The Rotary Club of Debrecen celebrated the 30th anniversary of its re-establishment, and the programme was concluded with the unveiling of the city maquette.
In many cities around the world, there are bronze or ceramic sculptures depicting a part or the whole of a town in miniature. These sculptures tell visually impaired people about the buildings, streets, structure and form of the town, but they are also very popular as tourist attractions.
In Hungary, the Rotary Club of Budapest-Budavár has launched the “Tangible Invisible” programme, and nowadays, such a special sculpture can be found in several cities of Hungary. On Saturday, the Rotary Club of Debrecen celebrated the 30th anniversary of its re-establishment, and as part of the celebrations, the bronze sculpture of the Tangible Invisible was unveiled and presented.
The city maquette, created by sculptor János Lestyán-Goda, depicts the city centre of Debrecen from the Déri Museum to the Small Reformed Church (Csonkatemplom). It includes the Reformed College of Debrecen, the Reformed Great Church, Kossuth Square, the Old Town Hall, the buildings, sculptures and fountains on both sides of the Piac Street stretching to the Small Reformed Church. The names of streets, squares and buildings are also inscribed on the sculpture.
At the event, Mayor of Debrecen László Papp said that the city administration and the Rotary Club of Debrecen have been cooperating very well for decades, and have organised several joint programmes. He added that some of our compatriots “find it difficult or impossible to take in the wonderful sight” of downtown Debrecen, but the “subtle gesture” now being handed over will allow them to experience it too.
“We have placed a sculpture in the city centre, next to the statue of Kossuth, which makes tangible the historic buildings for which Debrecen is so famous and which live among us as symbols. I am very proud that Debrecen, the caring city, in partnership with Rotary Club has given the city centre a new shape in a sculpture, and the visually impaired can feel, touch and grasp the wonderful buildings that make Debrecen so wonderful,” the mayor stressed.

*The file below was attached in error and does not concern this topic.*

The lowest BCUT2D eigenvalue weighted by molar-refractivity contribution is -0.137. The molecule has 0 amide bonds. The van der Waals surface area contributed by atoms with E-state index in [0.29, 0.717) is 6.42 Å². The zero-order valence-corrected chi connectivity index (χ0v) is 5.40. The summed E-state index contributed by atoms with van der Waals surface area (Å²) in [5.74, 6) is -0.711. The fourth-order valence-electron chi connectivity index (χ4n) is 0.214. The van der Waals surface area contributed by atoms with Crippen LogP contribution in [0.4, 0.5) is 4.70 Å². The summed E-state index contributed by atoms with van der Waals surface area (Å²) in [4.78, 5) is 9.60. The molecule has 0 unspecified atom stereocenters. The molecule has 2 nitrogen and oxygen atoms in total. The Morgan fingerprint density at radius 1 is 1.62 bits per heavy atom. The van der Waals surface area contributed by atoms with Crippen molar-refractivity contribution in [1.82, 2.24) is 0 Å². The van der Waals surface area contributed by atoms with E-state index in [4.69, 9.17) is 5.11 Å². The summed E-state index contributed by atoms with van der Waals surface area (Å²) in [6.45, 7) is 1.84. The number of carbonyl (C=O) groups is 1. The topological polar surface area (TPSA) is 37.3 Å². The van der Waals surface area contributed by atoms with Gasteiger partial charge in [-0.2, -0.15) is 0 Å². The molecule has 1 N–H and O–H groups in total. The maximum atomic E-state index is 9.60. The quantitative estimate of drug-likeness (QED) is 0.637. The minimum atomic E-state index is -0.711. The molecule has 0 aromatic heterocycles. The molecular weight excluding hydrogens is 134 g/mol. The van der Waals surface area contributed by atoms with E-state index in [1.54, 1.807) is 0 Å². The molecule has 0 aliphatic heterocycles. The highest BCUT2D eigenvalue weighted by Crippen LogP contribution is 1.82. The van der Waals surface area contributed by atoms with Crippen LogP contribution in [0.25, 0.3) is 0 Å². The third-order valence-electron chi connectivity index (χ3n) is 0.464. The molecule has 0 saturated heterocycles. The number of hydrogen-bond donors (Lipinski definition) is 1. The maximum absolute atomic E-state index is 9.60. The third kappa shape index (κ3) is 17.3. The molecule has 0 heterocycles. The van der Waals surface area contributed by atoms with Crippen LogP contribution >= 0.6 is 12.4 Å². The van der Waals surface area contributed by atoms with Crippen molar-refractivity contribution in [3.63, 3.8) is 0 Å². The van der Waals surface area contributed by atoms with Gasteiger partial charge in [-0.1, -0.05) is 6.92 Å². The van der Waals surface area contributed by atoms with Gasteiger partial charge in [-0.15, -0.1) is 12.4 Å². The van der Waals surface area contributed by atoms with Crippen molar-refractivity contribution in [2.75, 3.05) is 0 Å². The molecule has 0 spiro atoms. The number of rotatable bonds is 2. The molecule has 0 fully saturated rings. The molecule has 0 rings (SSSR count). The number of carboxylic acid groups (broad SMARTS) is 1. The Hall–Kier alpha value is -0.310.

Mihály Duffek said that Rotary Hungary’s ambition is to set up a city maquette in most cities where tourism is more important. On the one hand, this will help people who are visually impaired or have no sight at all, but sighted people can also easily find their way around on the basis of the three-dimensional model.
“What is special about the Debrecen sculpture is its elaboration and artistic value. Often we only see space sculpture that only has slits and gulas, but what is beautiful in this work is that all the windows of a large building can be seen, traced, distinguished from the plain wall surface,” the president of the Rotary Club of Debrecen pointed out.
He added that the mission of the Debrecen club is to support and befriend people. They consider it important to promote health education and to send young people abroad to learn and gain experience. The newly inaugurated sculpture in the square, which “will be one of the most beautiful public artworks in Debrecen”, is part of this support, he said.
Kossuth Square is also home to an outdoor photo exhibition, which showcases three decades of Rotary Club Debrecen.
Source: dehir.hu | Photo credit: Facebook (Papp László)